Outdoors: Fishing action in area still looking good
While we’re still not in the dog days of summer doldrums - a time when heat and humidity bring most fishing action to a crawl if not a stop - you may want to hit the waters before that occurs.
And with recent rains that brought local streams up a bit, most of our local fishing reporters say fishing remains decent.
At the shore points, bluefish are biting and striper action on party boats has been relatively good. So good that Josh Taylor of Lehighton won the the Jamaica’s New Jersey charter boats daily pool last week with a 15-pound bluefish. That was topped this week when Alice Omichi pulled in a huge 57.03-pound striper also aboard the same charter piloted by Capt. Howard Bogan. She set the boat’s record for the largest striper ever caught on the Jamaica. The hot striper lure has been a Casting Jo, which, according to Capt. Bogan, is a shad body on a chartreuse bucktail head.
On the freshwater scene, Chris, from Chris’ Bait and Tackle in Mertztown, reports Ontelaunee Reservoir has been fishing good for largemouth bass and crappie. Crappie in particular are hitting jigs and Trout Magnets (a traditional trout lure) and on fatheads. Bass are falling for Storm Twitch Sticks (a jerkbait) Cabin Creek Booyah worms and Cabin Creek Senko (sinking) worms.
“Leaser Lake is on fire for muskies,” says Chris.
Anglers there are catching them on Twitch Sticks in black/silver and bluegill colors, Rogue in black/silver bellies and perch colors. Size-wise, they’re big, says Chris, and he has photos on the shop’s wall showing 16, 18 and 22 pounders. Live baiters are using large shiners and pike shiners. Of course everything except trout has to be put back at Leaser. As for trout, there are no reports as Chris feels the PF&BC keeps dumping stocked trout in and the muskies keep getting bigger. A gourmet delight for the toothy critters.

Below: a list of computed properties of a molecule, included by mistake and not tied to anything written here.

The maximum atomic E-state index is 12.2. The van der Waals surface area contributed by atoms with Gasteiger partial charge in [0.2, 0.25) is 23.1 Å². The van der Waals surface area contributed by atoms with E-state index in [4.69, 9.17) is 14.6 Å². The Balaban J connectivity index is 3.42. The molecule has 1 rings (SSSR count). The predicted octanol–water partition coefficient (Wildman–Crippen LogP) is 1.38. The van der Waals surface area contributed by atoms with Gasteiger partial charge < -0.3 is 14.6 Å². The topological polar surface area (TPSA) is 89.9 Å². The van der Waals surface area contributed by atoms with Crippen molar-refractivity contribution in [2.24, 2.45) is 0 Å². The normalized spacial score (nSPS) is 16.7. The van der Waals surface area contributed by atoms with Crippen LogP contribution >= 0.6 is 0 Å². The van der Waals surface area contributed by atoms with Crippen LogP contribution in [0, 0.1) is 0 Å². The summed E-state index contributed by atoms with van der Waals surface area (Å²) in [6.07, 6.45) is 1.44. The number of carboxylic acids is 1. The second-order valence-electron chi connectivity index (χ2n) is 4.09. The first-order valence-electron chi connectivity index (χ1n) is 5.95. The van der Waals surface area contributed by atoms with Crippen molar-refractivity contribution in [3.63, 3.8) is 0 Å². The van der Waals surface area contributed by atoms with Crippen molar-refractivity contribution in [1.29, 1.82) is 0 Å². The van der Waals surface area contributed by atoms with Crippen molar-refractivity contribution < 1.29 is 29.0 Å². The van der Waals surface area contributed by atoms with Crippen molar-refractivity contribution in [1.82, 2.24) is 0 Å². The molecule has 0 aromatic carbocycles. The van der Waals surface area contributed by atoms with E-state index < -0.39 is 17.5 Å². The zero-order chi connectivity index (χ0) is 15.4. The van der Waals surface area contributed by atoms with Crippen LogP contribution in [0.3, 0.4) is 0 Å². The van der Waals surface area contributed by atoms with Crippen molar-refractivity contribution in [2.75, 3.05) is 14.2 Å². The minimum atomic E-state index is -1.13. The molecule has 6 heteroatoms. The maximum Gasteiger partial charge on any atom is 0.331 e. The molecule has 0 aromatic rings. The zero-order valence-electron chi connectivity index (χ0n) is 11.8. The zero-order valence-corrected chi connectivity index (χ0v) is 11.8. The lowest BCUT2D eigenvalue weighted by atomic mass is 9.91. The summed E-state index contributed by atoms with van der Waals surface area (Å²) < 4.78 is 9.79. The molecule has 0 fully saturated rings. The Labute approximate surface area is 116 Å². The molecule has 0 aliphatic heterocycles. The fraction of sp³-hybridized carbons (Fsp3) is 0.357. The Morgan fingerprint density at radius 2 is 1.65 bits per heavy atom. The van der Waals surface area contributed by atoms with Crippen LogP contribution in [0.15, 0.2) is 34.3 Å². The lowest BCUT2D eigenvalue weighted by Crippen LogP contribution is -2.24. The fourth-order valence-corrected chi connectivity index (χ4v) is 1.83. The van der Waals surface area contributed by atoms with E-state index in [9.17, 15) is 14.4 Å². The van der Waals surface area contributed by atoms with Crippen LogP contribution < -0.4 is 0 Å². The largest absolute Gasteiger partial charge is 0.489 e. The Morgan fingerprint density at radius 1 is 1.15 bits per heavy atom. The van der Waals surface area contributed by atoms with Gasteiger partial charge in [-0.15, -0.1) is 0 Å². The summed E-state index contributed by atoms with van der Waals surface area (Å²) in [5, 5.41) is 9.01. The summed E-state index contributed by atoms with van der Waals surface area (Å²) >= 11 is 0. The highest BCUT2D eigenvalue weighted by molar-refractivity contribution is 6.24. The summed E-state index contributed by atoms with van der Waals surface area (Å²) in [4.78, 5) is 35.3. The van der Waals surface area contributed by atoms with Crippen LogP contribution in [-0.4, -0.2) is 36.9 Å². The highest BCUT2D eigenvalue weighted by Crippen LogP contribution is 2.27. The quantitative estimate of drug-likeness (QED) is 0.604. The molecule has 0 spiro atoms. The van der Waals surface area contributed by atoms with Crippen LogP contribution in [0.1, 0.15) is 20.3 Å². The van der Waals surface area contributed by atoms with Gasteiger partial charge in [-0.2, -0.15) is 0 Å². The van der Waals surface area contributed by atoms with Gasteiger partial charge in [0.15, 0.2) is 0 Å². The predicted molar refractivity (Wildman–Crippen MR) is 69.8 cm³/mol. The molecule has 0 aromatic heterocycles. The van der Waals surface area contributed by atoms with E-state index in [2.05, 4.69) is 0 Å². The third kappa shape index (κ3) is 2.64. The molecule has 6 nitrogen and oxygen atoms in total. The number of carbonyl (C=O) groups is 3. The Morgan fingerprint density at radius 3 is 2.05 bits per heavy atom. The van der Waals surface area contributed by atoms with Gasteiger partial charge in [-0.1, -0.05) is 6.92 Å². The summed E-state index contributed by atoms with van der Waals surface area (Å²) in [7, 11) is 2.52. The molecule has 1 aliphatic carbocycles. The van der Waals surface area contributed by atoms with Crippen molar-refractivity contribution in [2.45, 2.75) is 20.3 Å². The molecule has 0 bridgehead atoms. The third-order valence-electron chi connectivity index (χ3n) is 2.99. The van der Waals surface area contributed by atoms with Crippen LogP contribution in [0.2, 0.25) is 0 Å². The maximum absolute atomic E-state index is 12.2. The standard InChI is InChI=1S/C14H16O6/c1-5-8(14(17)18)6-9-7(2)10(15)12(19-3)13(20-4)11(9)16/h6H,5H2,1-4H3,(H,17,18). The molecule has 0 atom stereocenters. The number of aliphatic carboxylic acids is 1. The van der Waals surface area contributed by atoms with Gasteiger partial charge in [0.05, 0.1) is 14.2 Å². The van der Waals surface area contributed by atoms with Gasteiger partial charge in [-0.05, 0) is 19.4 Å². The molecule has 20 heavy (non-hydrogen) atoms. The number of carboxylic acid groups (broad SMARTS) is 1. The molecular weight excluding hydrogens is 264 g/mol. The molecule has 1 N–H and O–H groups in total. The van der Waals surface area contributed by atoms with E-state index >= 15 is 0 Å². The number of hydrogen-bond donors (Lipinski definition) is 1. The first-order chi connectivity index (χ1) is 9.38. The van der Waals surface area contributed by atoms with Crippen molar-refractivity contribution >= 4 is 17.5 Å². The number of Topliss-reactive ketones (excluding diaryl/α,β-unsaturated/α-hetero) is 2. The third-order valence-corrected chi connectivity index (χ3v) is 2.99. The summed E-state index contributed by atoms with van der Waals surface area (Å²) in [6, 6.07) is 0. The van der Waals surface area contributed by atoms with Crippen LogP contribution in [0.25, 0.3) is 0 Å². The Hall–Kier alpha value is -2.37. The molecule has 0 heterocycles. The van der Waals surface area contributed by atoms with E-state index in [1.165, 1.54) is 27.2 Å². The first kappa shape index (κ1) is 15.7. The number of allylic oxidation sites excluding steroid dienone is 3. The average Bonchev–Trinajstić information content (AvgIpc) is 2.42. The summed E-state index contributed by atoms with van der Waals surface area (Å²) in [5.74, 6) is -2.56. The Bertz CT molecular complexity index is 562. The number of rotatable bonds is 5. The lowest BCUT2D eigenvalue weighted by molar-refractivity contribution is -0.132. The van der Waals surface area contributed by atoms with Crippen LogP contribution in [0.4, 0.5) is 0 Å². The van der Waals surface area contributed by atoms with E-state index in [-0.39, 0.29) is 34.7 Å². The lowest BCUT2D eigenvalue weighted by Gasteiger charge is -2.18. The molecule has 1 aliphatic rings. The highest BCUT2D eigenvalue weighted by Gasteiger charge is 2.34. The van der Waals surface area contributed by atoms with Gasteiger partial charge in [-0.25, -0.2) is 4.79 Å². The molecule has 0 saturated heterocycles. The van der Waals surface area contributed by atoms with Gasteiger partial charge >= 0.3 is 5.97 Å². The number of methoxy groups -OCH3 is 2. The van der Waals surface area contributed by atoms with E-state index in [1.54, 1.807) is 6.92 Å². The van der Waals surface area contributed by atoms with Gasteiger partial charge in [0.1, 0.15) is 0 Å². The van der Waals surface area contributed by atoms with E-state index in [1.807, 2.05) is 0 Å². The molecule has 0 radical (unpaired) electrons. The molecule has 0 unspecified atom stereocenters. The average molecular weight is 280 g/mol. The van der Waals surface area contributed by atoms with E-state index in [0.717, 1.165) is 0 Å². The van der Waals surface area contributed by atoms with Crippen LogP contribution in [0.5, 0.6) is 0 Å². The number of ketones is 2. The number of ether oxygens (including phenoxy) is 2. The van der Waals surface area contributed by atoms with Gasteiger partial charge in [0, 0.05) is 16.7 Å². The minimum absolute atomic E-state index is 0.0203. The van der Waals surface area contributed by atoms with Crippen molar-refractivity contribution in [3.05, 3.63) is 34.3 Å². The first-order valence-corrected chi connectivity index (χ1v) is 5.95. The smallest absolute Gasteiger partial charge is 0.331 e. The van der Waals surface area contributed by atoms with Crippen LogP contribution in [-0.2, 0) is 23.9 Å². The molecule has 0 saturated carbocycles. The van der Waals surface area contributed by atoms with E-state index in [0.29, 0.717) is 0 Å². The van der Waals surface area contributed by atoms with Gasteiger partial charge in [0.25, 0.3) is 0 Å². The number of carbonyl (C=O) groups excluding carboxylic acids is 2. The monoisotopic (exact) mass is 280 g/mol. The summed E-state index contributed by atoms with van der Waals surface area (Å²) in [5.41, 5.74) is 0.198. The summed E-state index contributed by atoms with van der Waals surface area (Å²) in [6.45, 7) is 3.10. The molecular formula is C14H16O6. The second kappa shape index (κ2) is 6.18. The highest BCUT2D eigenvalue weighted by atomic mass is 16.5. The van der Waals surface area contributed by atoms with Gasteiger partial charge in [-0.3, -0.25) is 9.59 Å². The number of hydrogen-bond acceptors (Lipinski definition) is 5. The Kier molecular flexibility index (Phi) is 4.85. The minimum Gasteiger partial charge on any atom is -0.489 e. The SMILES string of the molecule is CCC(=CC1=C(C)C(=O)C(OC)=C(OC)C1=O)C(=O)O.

At Blue Marsh Lake in upper Berks County, Chris said he fished there earlier in the week and was doing fairly well on largemouths by throwing Cabin Creek black/blue sinking worms, standup Booyah worms and Cabin Creek black/blue lizards. The water there has been up for the last several weeks making fishing better than it was.
Chris said that if we get more rain they’ll be letting water out of Blue Marsh and the spillway fishing will get good for bass and walleye. Speaking of which, walleye action has been fairly good. In the lake itself, ole marble eyes have been hitting deep diving Rogues and countdown Rapala’s.
Willie’s Bait and Tackle in Cementon reports the trout and smallmouth bite in the Lehigh River has been respectable. Smallies are averaging 12-14 inches and falling for leeches, night crawlers and minnows. Willie fished the Hokendauqua Creek and did well. In two hours he caught eight rainbows and lots of chubs. He took the trout on butter worms and 1-inch Berkley yellow Honey Worms. Willie finds that smaller baits at this time of year work better as caterpillars are falling from the trees and trout have started surface feeding on them.
As for Leaser Lake, muskies, small bass and crappies but no trout.
“Those trout are feeder fish for those muskies,” Willie opines.
A customer told Willie that at the end of last summer he measured a 42-inch Muskie for an angler and of course it was put back.
At Beltzville Lake, Willie got reports of a fair night striper bite. Also from Beltzville, Avah Cosenza, 11, of Whitehall, used a small rubber worm to entice a hefty pickerel while fishing with her grandfather from his boat around the Preacher’s Launch area.
Mike at Mike’s Bait & Tackle in Nazareth says fishing is slow on Lake Minsi but the Bushkill Creek has been yielding some trout but you have to search for them. Lehigh River is fishing good around Bowmanstown for trout, evidently from the leftovers stocked during the recent Lunkerfest contest there. From the Delaware River, one customer has been taking a few flathead catfish on cut baits and small bluegills.
With hot summertime temperatures upcoming, now’s the time to hit the waters. And don’t overlook farm ponds as they often hold some sizable bass for their small sizes.